Letter from a mother to her daughter on the day of her wedding

Note from Hannah Thomas Brewster Adams to Hannah Thomas Adams, likely January 1, 1857
Note from Hannah Thomas Brewster Adams to Hannah Thomas Adams, likely January 1, 1857


On January 1, 1857, Hannah Thomas Adams married Azel Washburn, a 27-year-old fisherman. Her mother, Hannah Thomas Brewster Adams, wrote her a note which reads:

To Hannah on the day of her marriage

Dear and only daughter in part Farewell! Ever since your birth you have been with me and an object of my greatest care and attention, Now we part! One roof no longer shelters us, our homes are not the same—You go to a new sphere of action new cares, connections and dutys [sic] attend you without doubt new anxieties and troubles—May you conduct with prudence and discretion performing every part conscientiously as far as in your power—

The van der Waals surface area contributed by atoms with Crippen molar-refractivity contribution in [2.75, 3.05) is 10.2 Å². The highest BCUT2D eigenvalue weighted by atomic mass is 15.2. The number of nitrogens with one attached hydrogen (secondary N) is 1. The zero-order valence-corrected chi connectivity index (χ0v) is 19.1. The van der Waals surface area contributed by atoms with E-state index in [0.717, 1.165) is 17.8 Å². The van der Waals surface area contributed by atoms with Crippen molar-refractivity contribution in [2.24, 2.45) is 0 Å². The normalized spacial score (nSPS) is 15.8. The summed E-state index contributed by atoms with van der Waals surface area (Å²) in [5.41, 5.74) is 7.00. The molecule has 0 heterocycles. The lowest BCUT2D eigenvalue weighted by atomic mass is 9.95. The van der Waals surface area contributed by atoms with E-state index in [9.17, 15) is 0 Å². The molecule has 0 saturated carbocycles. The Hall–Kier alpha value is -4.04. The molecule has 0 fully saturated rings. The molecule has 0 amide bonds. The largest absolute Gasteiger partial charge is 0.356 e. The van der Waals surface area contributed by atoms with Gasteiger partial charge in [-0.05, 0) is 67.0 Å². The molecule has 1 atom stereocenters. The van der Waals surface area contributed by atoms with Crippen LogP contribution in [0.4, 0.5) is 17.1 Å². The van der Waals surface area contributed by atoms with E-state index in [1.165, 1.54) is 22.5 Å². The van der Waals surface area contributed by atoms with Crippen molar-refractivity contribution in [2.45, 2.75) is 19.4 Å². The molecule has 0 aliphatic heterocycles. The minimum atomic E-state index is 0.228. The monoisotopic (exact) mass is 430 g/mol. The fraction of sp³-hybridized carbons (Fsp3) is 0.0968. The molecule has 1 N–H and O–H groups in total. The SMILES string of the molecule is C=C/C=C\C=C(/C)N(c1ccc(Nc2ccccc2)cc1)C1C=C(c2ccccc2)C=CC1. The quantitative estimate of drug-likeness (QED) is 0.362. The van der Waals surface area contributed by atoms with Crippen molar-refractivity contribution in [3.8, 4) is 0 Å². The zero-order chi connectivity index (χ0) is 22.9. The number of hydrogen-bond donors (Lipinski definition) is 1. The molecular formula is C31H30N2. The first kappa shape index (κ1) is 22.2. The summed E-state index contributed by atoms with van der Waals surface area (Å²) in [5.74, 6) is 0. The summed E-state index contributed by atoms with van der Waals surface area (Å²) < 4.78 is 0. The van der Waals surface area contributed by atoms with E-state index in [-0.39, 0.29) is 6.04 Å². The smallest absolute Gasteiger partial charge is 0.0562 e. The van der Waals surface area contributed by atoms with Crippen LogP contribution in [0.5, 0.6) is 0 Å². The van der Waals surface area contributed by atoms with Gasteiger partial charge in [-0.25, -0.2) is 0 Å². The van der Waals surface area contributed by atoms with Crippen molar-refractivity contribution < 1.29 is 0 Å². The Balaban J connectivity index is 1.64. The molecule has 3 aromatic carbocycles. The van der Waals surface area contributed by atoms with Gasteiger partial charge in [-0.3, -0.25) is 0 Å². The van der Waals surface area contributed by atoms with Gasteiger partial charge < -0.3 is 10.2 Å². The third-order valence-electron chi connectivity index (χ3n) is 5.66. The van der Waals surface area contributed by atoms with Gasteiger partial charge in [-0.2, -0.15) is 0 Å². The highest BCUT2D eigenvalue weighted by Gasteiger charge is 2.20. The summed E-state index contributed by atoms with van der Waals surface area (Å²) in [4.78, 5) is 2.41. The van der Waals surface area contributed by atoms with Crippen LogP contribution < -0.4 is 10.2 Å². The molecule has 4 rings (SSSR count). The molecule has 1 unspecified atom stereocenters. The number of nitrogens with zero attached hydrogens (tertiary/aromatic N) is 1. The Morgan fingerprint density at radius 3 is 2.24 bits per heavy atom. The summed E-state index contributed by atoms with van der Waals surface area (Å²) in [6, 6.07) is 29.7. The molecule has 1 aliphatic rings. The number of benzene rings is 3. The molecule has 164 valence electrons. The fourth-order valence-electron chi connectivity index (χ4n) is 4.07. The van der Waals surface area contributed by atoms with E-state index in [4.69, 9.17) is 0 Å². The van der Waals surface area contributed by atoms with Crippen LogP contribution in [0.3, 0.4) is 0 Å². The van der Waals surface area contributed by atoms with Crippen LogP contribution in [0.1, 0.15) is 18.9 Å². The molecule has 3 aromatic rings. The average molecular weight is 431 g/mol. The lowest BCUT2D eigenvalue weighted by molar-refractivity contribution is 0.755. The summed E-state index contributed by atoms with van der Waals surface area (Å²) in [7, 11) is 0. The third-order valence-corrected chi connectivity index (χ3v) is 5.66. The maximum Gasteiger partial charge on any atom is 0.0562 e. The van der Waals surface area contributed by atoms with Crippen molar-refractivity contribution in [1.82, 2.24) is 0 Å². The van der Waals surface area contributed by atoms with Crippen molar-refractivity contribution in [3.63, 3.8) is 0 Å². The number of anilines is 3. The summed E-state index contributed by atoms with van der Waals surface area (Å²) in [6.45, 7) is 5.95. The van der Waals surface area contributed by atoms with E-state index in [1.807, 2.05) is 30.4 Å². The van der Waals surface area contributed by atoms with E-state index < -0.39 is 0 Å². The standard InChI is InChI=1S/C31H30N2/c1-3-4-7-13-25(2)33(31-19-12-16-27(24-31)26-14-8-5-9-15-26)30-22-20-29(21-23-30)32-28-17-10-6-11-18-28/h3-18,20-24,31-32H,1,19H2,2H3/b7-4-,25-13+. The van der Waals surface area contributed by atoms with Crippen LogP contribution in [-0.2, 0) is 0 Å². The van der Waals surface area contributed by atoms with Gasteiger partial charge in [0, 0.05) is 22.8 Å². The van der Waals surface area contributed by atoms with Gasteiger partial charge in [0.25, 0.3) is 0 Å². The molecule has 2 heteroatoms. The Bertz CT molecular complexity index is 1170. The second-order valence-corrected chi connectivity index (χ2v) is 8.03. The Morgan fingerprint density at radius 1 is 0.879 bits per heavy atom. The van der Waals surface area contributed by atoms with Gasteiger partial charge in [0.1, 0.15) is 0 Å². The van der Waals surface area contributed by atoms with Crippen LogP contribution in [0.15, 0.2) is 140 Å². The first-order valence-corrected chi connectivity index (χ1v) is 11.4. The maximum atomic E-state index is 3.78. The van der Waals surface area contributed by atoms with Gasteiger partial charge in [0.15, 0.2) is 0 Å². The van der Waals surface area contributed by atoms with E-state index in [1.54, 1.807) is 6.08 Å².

We are left alone, as when we commenced life together—But not the same as the hoary? head, the dim eye, and feeble step plainly tell. May we each and all live peacably [sic], be provided for comfortably, perform each and every duty faithfully, and at last receive the welcome reward of faithful servants of our Lord

From your Mother


Source: Letter from the Helen Adams Collection MC23. 

A carriage ride on the beach

A man and two women in a horse-drawn carriage on the beach
Rev. Sidney Robbins with two unidentified women in a horse-drawn carriage on the beach, date unknown

Who’s ready for a day at the beach? Maybe not like this, but the weather sure looks nice here!


Source: Image from the Local History Room Image Collection IC7.

Childhood Hours by Cousin Benja

Portrait of Benjamin Mitchell, c. 1860
Portrait of Benjamin Mitchell, c. 1860